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Leon Kaye headshot

In India, a Vicks Commercial Sparks Debate and Tears Over Transgender Rights

By Leon Kaye

In a country as diverse as India, one would think that showcasing a human rights issue could land a company in a social media minefield. But Vicks scored praise for its touching story of a transgender mother and the child she raised as her own.

One month after it was posted on YouTube, the story has well over 9 million views – and, overall, garnered an enthusiastic reception worldwide.


Companies are increasingly wading into social issues while promoting their products, or as they often infer, seeking to raise awareness of an issue keen on their stakeholders’ minds. Not everyone is a fan of what is sometimes called “sadvertising,” but the evidence suggests that it can work – either by gaining consumers’ trust or landing the company a prominent spot in the newswires. Occasionally, the fallout can be a public disaster: Witness the scorn heaped on Pepsi's faux protest video starring Kendall Jenner, which PepsiCo pulled from its own YouTube channel.

Other campaigns have seen more mixed reviews, such as Starbucks’ foray into a discussion of race relations during the height of the Black Lives Matter movement two years ago. Honey Maid's parent company, Mondelez, says its definition of families is both wholesome and inclusive, as demonstrated by past Honey Maid graham cracker advertising campaigns portraying families of same-sex partners.

But for Vicks to produce this tribute, which is 3.5 minutes long, is a bold statement about transgender rights. In the video, a young girl, Gayatri, tells the story of how she lost her mother at a young age and never knew her father. She was then raised by Gauri Sawant, who was born a boy, then declared that she was a woman during her teenage years. The story of their relationship unfolds as any mum-daughter story would, until the end, when Gayatri asks:

"In our civics text books, we read that everyone is entitled to the same basic rights. Then why is my mom denied them? This is why I'm not going to be a doctor, but a lawyer. For my mom."

As NPR noted, the story is true, and the two main characters play themselves in the video. But a few details are left out. NPR reported that Gayatri’s mother was a sex worker who died of AIDS when her only child was 6 years old; it was then that Gauri, then 27, took the child under her wing and raised her as her own. But in an interview with India Today, Gauri claimed she adopted the child after her parents made it clear they were going to sell their daughter.

Not everyone has been enthusiastic over the video. One Indian blogger asked whether Vicks and its parent company, Procter and Gamble (P&G), which by some accounts is anywhere from the third to ninth largest consumer packaged goods company in India, is actually sincere about their concerns for transgender people or whether this was exploitation for the sake of branding. But across social media, including on YouTube, the feedback was largely positive. “Made me cry” is a common refrain.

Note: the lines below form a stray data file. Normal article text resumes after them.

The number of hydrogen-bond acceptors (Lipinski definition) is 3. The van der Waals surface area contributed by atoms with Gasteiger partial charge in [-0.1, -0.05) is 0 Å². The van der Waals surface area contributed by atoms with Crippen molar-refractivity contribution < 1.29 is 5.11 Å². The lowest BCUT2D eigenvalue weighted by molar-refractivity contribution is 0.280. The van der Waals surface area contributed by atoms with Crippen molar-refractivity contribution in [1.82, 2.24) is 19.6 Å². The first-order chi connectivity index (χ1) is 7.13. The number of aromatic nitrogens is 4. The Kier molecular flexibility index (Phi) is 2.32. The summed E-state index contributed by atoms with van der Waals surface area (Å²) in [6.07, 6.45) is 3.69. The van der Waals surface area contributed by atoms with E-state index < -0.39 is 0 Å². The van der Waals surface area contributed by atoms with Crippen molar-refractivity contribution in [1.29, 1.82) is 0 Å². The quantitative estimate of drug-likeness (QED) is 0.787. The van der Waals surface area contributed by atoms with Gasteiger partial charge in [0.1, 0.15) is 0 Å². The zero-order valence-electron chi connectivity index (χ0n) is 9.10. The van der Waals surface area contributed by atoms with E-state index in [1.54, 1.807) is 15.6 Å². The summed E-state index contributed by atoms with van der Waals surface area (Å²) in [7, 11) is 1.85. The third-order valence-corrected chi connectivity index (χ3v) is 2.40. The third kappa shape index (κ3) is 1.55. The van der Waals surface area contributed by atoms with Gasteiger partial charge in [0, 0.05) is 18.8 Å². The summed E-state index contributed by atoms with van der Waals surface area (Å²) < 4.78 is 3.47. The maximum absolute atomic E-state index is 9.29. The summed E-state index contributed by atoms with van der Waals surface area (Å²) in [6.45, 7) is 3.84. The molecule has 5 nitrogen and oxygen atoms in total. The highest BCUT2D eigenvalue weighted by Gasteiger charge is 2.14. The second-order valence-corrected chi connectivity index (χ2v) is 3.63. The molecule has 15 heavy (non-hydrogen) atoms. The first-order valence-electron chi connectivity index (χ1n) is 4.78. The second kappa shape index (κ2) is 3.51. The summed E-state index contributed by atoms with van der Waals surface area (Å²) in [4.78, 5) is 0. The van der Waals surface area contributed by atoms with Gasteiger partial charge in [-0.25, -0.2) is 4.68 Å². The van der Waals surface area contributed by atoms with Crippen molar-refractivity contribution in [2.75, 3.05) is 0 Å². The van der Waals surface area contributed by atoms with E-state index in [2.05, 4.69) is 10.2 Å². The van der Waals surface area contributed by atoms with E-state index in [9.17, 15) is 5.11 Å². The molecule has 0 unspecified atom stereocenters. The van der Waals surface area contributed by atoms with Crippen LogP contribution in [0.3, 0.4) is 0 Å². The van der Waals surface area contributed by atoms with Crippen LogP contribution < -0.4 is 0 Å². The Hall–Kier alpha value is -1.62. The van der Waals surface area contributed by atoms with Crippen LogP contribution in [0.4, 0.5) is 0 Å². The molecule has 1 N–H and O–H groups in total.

Full acceptance of transgender people, and the LGBT community in general across India, still faces a long road ahead. Three years ago, the country’s supreme court issued a landmark ruling declaring that all individuals -- regardless of their sexual preference, gender identity, or even if they declared themselves as “third” or “no” gender at all -- are entitled to full legal recognition. Earlier this year, the first school for transgender students opened in the southern state of Kerala; the school’s founders, however, insisted in a Deutsche Welle profile that social and legal discrimination against transgender citizens is still the norm.

Efforts like those by P&G may be only a pebble making waves in a massive pond of discrimination and scorn heaped on the LGBT community. But at a bare minimum, these videos produced by trusted brands succeed in raising awareness and help to inspire debate; not showing these people at all only makes these citizens feel as if they should be in the closet. Those closet doors, however, are being busted down worldwide, and in the end these changes are a net positive for everyone in society.

Image credit: Vicks India (YouTube)

Leon Kaye headshot

Leon Kaye has written for 3p since 2010 and become executive editor in 2018. His previous work includes writing for the Guardian as well as other online and print publications. In addition, he's worked in sales executive roles within technology and financial research companies, as well as for a public relations firm, for which he consulted with one of the globe’s leading sustainability initiatives. Currently living in Central California, he’s traveled to 70-plus countries and has lived and worked in South Korea, the United Arab Emirates and Uruguay.

Leon’s an alum of Fresno State, the University of Maryland, Baltimore County and the University of Southern California's Marshall Business School. He enjoys traveling abroad as well as exploring California’s Central Coast and the Sierra Nevadas.

Read more stories by Leon Kaye